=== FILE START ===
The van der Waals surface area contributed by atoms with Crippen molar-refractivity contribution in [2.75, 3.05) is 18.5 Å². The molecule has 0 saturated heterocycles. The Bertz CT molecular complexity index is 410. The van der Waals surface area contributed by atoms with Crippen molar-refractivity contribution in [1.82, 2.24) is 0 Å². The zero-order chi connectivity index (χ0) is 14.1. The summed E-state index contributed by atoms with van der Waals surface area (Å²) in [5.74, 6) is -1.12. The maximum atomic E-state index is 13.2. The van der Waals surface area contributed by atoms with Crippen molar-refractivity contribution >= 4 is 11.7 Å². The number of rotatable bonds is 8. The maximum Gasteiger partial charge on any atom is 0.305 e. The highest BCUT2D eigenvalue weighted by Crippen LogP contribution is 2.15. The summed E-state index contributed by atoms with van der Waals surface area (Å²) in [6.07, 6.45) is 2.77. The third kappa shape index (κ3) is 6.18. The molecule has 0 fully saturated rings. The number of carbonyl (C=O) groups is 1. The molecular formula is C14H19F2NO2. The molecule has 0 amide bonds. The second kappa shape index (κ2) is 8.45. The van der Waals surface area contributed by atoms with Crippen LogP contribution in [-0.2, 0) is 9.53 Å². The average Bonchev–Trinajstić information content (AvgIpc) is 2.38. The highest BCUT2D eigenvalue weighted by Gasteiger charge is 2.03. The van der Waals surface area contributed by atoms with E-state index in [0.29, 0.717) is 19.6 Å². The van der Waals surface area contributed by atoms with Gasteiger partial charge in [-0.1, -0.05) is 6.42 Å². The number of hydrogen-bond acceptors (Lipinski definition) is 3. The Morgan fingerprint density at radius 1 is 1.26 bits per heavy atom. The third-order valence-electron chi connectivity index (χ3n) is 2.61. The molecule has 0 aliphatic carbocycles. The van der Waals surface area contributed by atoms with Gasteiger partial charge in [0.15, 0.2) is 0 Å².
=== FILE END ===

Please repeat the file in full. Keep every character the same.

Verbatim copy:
The van der Waals surface area contributed by atoms with Crippen molar-refractivity contribution in [2.75, 3.05) is 18.5 Å². The molecule has 0 saturated heterocycles. The Bertz CT molecular complexity index is 410. The van der Waals surface area contributed by atoms with Crippen molar-refractivity contribution in [1.82, 2.24) is 0 Å². The zero-order chi connectivity index (χ0) is 14.1. The summed E-state index contributed by atoms with van der Waals surface area (Å²) in [5.74, 6) is -1.12. The maximum atomic E-state index is 13.2. The van der Waals surface area contributed by atoms with Crippen molar-refractivity contribution >= 4 is 11.7 Å². The number of rotatable bonds is 8. The maximum Gasteiger partial charge on any atom is 0.305 e. The highest BCUT2D eigenvalue weighted by Crippen LogP contribution is 2.15. The summed E-state index contributed by atoms with van der Waals surface area (Å²) in [6.07, 6.45) is 2.77. The third kappa shape index (κ3) is 6.18. The molecule has 0 fully saturated rings. The number of carbonyl (C=O) groups is 1. The molecular formula is C14H19F2NO2. The molecule has 0 amide bonds. The second kappa shape index (κ2) is 8.45. The van der Waals surface area contributed by atoms with Crippen LogP contribution in [-0.2, 0) is 9.53 Å². The average Bonchev–Trinajstić information content (AvgIpc) is 2.38. The highest BCUT2D eigenvalue weighted by Gasteiger charge is 2.03. The van der Waals surface area contributed by atoms with E-state index in [0.29, 0.717) is 19.6 Å². The van der Waals surface area contributed by atoms with Gasteiger partial charge in [-0.1, -0.05) is 6.42 Å². The number of hydrogen-bond acceptors (Lipinski definition) is 3. The Morgan fingerprint density at radius 1 is 1.26 bits per heavy atom. The third-order valence-electron chi connectivity index (χ3n) is 2.61. The molecule has 0 aliphatic carbocycles. The van der Waals surface area contributed by atoms with Gasteiger partial charge in [0.15, 0.2) is 0 Å².